“The hesitation behind it was that it is expensive,” said Lawshe, president and CEO of Paragon Solutions, a c-store and retail industry design and consulting firm. However, that type of technology is exactly what the c-store industry needs to keep up with changing consumer demands, he said.
Coca-Cola has upgraded its Coca-Cola Freestyle machines to enable consumers to choose and pour drinks from the machine via their phones. No app download or account creation is required. “Holding your camera up to the display auto-scans a QR code, which immediately connects to the cloud and brings the Coca-Cola Freestyle user interface to your phone,” explained Michael Connor, chief architect, Coca-Cola Freestyle, in a press release. “You then select from the full menu of brands and flavors—and pour. The idea is to be safe, seamless and fun.”
“Touch-free and frictionless was the answer, is the answer and now is going to be a necessity,” said Lawshe. “We have to stop thinking of ourselves as last year’s c-store. We are next year’s convenience experience.”
Bona agrees that the time for retailers to implement technology to address consumer demands is now. “Convenience operators have always been at the forefront of figuring out how to transact faster, better and more efficiently, and technology is what will drive the industry forward.”
Self-Serve of the Future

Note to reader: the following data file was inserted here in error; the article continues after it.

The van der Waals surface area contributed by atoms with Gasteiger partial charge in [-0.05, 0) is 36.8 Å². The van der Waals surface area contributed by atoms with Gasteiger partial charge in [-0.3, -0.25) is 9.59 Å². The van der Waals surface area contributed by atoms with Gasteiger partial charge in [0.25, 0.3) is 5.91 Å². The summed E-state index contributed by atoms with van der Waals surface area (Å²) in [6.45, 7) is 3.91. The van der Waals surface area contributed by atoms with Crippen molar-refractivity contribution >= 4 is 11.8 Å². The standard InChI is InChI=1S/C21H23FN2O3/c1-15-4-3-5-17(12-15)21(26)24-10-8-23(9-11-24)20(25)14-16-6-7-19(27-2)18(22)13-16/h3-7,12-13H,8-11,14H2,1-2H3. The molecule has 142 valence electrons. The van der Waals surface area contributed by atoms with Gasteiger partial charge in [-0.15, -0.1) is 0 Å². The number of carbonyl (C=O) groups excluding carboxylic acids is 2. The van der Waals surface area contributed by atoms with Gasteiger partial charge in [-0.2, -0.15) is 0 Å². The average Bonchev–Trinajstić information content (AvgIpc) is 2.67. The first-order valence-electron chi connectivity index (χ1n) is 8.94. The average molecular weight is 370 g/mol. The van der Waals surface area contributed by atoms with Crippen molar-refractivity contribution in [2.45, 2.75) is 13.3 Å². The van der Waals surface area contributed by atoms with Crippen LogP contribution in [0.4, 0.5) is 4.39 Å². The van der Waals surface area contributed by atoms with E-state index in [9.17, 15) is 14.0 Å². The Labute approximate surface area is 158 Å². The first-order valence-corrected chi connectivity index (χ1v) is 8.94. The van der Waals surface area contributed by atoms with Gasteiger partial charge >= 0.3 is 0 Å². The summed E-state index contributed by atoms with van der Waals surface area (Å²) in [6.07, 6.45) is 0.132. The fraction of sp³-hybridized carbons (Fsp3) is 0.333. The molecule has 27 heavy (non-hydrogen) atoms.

Joe Bona, c-store designer and president of Bona Design Lab, believes that self-serve beverages are going to make a complete comeback in c-stores, but they will be back in a different way.
Bona has envisioned a self-serve coffee station that features bean-to-cup machines with a touchscreen that customers use to choose their type of coffee and size, with handy wipes to clean the screen after use. The offer is replicated across the station with dividers in between to give customers distance. “Then we thought, what if technology could work where you don’t have to manually touch the machine, but you could use your phone to activate the machine?” said Bona. The idea is to complete a coffee order via phone and then wave the phone in front of the machine, which dispenses the coffee exactly as ordered. “It’s really contactless,” he said.
For the condiment area of self-serve, Bona envisions a self-serve station that rationalizes the number of choices and reduces the number of options, which then minimizes potential time spent at the station.
“What if we took the traditional condiment island of a c-store and divided it into four, with a safety screen in between each station?” suggested Bona.
He says the same condiment offer would be presented at each of the four sections of the island. There would be hand sanitizer at each section, as well as a digital screen showing the customer how the store would like them to interact with that area. He also suggests any condiment that is dispensed, such as creamer or sugar, be digitally activated by touchscreen or by phone activation like the self-serve coffee stations.
“The design would look much more purposeful and thoughtful and allow self-serve areas to operate in a safer environment,” said Bona.
Image courtesy of Bona Design Lab